Fatigue, anxiety, depression and the loss of self-confidence are just a few of the effects cancer patients experience during treatment.
For the first time, Florida Hospital is offering a comprehensive music and art therapy program devoted to cancer patients and their caregivers to meet these physical and emotional needs.
Credentialed therapists with the Integrative and Creative Arts Therapy program incorporate a variety of techniques that address different needs and symptoms. Songwriting and art compositions help express emotional pain, while playing musical instruments helps patients focus and serve as a distraction from their physical pain.
Julie Cressler remembers being so physically tired while receiving radiation it would be hard for her to even take a deep breath. After finishing her treatment, she joined a “survivorship choir,” which rehearses weekly and performs for patients at the hospital.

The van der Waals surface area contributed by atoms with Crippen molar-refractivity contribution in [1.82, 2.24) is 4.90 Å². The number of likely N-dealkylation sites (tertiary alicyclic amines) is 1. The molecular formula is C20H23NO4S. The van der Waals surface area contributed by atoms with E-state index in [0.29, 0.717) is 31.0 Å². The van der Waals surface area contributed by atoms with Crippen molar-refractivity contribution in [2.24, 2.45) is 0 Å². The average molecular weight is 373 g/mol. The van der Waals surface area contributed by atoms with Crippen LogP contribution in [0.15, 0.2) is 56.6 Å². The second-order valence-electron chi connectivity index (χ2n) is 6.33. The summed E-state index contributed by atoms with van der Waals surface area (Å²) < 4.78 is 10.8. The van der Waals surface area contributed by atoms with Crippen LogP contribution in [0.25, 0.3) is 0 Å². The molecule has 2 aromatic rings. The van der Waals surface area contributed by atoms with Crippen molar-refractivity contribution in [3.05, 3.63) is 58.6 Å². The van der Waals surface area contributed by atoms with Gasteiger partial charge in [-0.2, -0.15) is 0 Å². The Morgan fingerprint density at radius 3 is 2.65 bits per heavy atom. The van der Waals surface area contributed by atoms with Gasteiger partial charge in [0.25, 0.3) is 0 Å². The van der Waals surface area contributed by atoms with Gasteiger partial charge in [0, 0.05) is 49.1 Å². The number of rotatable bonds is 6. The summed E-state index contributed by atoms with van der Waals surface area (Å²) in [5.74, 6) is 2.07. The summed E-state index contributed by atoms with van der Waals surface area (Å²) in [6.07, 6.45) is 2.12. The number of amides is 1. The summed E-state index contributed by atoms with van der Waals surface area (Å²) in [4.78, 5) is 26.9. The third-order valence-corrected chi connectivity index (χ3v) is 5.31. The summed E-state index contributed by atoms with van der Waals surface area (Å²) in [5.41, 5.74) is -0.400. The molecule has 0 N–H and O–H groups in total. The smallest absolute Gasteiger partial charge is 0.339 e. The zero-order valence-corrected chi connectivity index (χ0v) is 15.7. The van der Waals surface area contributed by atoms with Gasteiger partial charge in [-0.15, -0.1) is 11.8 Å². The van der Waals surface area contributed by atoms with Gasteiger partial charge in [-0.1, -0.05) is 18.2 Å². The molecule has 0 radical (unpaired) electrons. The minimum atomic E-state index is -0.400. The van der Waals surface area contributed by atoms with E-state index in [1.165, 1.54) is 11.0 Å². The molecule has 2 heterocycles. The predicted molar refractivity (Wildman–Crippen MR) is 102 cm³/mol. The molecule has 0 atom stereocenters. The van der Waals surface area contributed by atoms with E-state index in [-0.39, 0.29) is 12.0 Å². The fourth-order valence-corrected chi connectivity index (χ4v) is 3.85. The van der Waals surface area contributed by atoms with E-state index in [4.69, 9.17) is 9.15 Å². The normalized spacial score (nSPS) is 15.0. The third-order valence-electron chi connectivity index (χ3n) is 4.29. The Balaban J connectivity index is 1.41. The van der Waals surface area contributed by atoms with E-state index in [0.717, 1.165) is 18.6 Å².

“You won’t hear this from a lot of people, but cancer has given me some gifts, and one of them is the friends I’ve made in the survivorship choir,” said Cressler. “There’s something about singing in harmony with my group; I feel there are some endorphins that get me to the next day.”
The program offers complimentary individual and group therapy to people receiving in- and out-patient treatment, as well as cancer survivors.
“This program is a great example of the whole-person care we offer at the hospital,” said Rich Moats, manager of the Integrative and Creative Arts Therapy Program. “From pain symptoms to emotional support, our therapies serve to put the patient back in the center of their care so they can get the best possible outcomes and quality of life.”
The Integrative and Creative Arts Therapy Program is funded, in part, by generous community support.
For media inquiries only, call Florida Hospital Corporate Communications at 407-303-5950.